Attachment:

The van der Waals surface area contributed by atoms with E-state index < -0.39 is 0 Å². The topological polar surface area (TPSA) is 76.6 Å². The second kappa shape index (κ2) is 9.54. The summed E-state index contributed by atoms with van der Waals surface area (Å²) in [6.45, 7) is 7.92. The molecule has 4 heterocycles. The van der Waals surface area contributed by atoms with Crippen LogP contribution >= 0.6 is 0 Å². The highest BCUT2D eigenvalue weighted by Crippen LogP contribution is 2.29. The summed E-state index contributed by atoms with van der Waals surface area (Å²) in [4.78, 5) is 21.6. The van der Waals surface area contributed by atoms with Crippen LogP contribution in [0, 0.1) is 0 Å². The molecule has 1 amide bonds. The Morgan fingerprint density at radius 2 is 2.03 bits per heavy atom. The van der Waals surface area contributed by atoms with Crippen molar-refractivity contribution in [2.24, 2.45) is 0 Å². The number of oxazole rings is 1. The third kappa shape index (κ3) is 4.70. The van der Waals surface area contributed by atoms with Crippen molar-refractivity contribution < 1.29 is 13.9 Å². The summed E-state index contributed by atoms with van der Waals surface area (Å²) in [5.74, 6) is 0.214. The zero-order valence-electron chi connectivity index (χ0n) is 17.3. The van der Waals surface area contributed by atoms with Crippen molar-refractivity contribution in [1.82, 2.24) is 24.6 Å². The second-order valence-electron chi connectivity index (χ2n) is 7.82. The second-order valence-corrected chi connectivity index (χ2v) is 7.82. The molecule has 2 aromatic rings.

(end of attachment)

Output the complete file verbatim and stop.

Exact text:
The van der Waals surface area contributed by atoms with E-state index < -0.39 is 0 Å². The topological polar surface area (TPSA) is 76.6 Å². The second kappa shape index (κ2) is 9.54. The summed E-state index contributed by atoms with van der Waals surface area (Å²) in [6.45, 7) is 7.92. The molecule has 4 heterocycles. The van der Waals surface area contributed by atoms with Crippen LogP contribution >= 0.6 is 0 Å². The highest BCUT2D eigenvalue weighted by Crippen LogP contribution is 2.29. The summed E-state index contributed by atoms with van der Waals surface area (Å²) in [4.78, 5) is 21.6. The van der Waals surface area contributed by atoms with Crippen LogP contribution in [0, 0.1) is 0 Å². The molecule has 1 amide bonds. The Morgan fingerprint density at radius 2 is 2.03 bits per heavy atom. The van der Waals surface area contributed by atoms with Crippen molar-refractivity contribution in [2.24, 2.45) is 0 Å². The number of oxazole rings is 1. The third kappa shape index (κ3) is 4.70. The van der Waals surface area contributed by atoms with Crippen molar-refractivity contribution < 1.29 is 13.9 Å². The summed E-state index contributed by atoms with van der Waals surface area (Å²) in [5.74, 6) is 0.214. The zero-order valence-electron chi connectivity index (χ0n) is 17.3. The van der Waals surface area contributed by atoms with Crippen molar-refractivity contribution in [1.82, 2.24) is 24.6 Å². The second-order valence-electron chi connectivity index (χ2n) is 7.82. The second-order valence-corrected chi connectivity index (χ2v) is 7.82. The molecule has 2 aromatic rings.